Press Release

Assessing the Nutrition Requirements of the School Food Programs 

Nearly 30 million children receive meals at school each day through the federal school breakfast and lunch programs. A decade ago Congress reformed the nutritional standards of school meals, partially in response to rising childhood obesity rates. In a new insight, AAF’s Director of Human Welfare Policy Tara O’Neill Hayes and Madeline VanHorn examine these reforms and note that while the new standards are improvements, gaps remain.

An excerpt:

The school food program nutrition requirements do not fully satisfy children’s total nutritional needs. While the balance may be made up during dinner, particularly for some components where at least two-thirds of the recommendation is met—such as fruits, grains, and milk or dairy—children are likely not receiving other components—such as meats and vegetables—in a high enough quantity for dinner to fill the gap. This challenge is particularly relevant for low-income children who are most likely to rely on school meals.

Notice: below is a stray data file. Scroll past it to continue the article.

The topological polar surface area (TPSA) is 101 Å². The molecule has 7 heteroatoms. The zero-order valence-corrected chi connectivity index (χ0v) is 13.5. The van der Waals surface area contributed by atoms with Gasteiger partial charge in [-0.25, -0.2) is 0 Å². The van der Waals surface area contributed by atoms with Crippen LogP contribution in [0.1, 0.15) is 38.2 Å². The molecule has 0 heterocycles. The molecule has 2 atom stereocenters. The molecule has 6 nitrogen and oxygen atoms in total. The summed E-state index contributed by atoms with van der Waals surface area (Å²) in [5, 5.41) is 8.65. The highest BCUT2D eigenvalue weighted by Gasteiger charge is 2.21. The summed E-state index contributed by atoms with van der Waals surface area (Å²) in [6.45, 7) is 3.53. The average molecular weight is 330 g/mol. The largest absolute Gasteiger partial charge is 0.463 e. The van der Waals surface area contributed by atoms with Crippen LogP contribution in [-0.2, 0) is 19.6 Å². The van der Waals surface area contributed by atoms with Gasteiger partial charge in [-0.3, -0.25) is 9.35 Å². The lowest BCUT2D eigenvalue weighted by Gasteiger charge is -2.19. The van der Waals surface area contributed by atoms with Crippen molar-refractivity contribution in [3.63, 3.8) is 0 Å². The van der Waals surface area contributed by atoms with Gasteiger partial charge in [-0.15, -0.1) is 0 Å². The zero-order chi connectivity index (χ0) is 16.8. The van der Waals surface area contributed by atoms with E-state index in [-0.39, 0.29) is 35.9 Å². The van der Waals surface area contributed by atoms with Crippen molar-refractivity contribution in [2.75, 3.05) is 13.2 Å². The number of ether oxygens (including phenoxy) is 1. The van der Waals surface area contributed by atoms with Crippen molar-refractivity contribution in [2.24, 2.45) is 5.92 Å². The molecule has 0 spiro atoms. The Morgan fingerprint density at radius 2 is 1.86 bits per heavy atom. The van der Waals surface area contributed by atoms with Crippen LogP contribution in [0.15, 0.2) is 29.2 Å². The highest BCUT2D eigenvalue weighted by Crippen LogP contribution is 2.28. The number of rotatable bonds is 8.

Read Hayes’ Primer on the School Breakfast Program and National School Lunch Program

Read the Insight